Blue star creeper does not need any fertilization. But for optimal growth, you can fertilize it a little. Be careful that as it grows fast and have invasive tendencies so don’t overfeed.

Pruning

Blue star creeper does not need pruning. Which is good as you do not need to deadhead to encourage flower production. You can prune it one inch in height though, to bring uniformity to the growth.

Let’s find out some common Blue Star Creeper disease and how to prevent it.

Blue Star Creeper Problem and Solutions

Soil Fungal Disease

Blue star creeper has shallow roots, and overwatering causes the soil to be excessively wet. It may cause fungal disease such as Southern Blight.

Southern Blight is a soil borne fungal pathogen (Sclerotium Rolfsii). It spreads in hot weather and likes acidic soil. The progression of fungus is fast and once it get hold in the ground, it attacks the stem at the soil line and creates a dark-colored lesion.

If blue star creeper gets infected by a soil fungus, then use soil fungicide. Some of the popular fungicides are:

  • Heritage (Azoxystrobin)
  • Daconil (Chloroneb)
  • Prostar (Flutianil)
  • Scotts Proturf Fungicide 7 (Tridimefon)

Is Blue Star Creeper Invasive?

Due to its high growth rate and robustness to survive in harsh weather condition, the blue star creeper has invasive tendencies. If you try to uproot, the roots are likely to break, and some of it will remain left in the soil which will regrow.

Another thing which makes it hard altogether to remove from the ground is its tiny size. It grows close to the ground and have small leaves; it makes it hard to get a proper grip on the plant to pull.

It is also deer and rabbit resistant. It means it will survive from animals who feed on leaves. To prevent it invading other plants, you can keep it as a container plant and carefully control its seeds to avoid self-seeding.

Be careful when you are thinking to plant it in your garden, as once it gets hold on its root, it is difficult to get rid of it. If you attempt to dig it out, its small roots tear apart, and it stimulates the root to become stronger.

Does Blue Star creeper prevent weeds?

Blue star creeper is not very thick or tall to shade out other weeds like clove. So it does not do a good job blocking weeds. The weeds will happily grow under it so don’t plant it if your primary goal is to kill the weeds.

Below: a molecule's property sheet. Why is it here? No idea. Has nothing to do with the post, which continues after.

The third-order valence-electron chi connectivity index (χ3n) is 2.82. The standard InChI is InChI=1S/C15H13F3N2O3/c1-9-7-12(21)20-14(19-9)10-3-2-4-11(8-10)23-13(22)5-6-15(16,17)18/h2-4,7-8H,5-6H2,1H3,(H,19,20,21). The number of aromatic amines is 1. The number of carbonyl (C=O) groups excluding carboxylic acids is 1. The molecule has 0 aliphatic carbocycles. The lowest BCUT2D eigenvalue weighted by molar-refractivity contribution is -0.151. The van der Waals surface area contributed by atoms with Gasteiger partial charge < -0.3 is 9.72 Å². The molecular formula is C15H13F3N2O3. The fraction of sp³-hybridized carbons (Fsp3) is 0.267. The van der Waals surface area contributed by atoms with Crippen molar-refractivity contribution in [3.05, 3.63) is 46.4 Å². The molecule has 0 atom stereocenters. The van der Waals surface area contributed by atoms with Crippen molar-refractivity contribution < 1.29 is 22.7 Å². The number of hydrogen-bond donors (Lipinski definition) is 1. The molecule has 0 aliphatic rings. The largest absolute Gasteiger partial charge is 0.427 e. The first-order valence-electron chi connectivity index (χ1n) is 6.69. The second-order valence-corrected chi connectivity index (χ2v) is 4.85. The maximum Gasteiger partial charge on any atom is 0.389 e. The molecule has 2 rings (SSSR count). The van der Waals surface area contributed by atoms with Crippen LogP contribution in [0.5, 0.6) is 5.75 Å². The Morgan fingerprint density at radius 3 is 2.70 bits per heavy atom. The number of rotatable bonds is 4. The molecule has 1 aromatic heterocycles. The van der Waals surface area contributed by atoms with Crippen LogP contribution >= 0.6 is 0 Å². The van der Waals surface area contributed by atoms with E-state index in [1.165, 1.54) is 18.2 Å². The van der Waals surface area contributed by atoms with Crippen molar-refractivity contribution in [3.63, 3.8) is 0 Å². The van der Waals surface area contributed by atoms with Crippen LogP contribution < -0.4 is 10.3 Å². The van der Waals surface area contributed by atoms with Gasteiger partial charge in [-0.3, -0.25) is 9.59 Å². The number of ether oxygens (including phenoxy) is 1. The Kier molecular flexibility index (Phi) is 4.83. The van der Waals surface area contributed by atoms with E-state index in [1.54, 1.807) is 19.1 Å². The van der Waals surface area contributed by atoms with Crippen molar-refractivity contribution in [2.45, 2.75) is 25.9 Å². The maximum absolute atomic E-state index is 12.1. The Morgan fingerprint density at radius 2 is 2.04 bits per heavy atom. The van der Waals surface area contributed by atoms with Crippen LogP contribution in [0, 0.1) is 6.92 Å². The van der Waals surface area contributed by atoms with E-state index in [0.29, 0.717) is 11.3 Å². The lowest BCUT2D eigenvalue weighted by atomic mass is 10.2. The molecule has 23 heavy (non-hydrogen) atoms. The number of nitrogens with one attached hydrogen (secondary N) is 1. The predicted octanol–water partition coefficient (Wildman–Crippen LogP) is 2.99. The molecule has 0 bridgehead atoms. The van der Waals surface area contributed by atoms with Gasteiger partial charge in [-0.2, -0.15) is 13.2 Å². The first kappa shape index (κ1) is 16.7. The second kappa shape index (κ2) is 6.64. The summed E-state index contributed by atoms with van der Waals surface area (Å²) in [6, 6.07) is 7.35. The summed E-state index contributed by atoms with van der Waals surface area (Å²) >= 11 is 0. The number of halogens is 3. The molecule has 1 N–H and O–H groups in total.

It is also unaffected by insects or pest and usually does not have any severe disease which makes it grow without much hassle.

Companion Plant for Blue Star Creeper

Blue star creeper plays nicely with a variety of plants. It is fantastic looking flowering ground cover to plant among Hardy Ferns, Hostas, Hydrangeas, and Knock Out Roses.

Here are the best companion plant options:

  • Phlox, Creeping – Pair Creeping Phlox and Blue Star Creeper in a rock garden or along a pathway edge
  • Hydrangea -Use Blue Star Creeper as a ground cover around the base of Hydrangea
  • Candytuft – Low-growing Candytuft and Blue Star Creeper give a mixed blue and white color

Where to use Blue Star Creeper

You can use the blue star creeper at various places. Many people plant it in the garden as it does very well as ground cover in a rock garden, and high setting. It is perfect for garden pathways and rock walls.

Although it does not need much care if the weather becomes too harsh, then it grows thin and looks patchy. You have to be careful before you plant it as it is tough to get rid of it, but it is not classified as an invasive plant.

It requires partial sunlight, so it is perfect for planting above bulbs or under deciduous trees. For the best use, I recommend it to plant for beds, borders, hanging baskets, landscaping, and around mailboxes. Be aware of where you plant it as it is toxic to human and pets if ingested.

Blue Star Creeper, is easy to grow a ground cover plant. It is also known as Isotoma Fluviatillis and is perfect as a lawn substitute. You can plant it between stones, patios, and decks.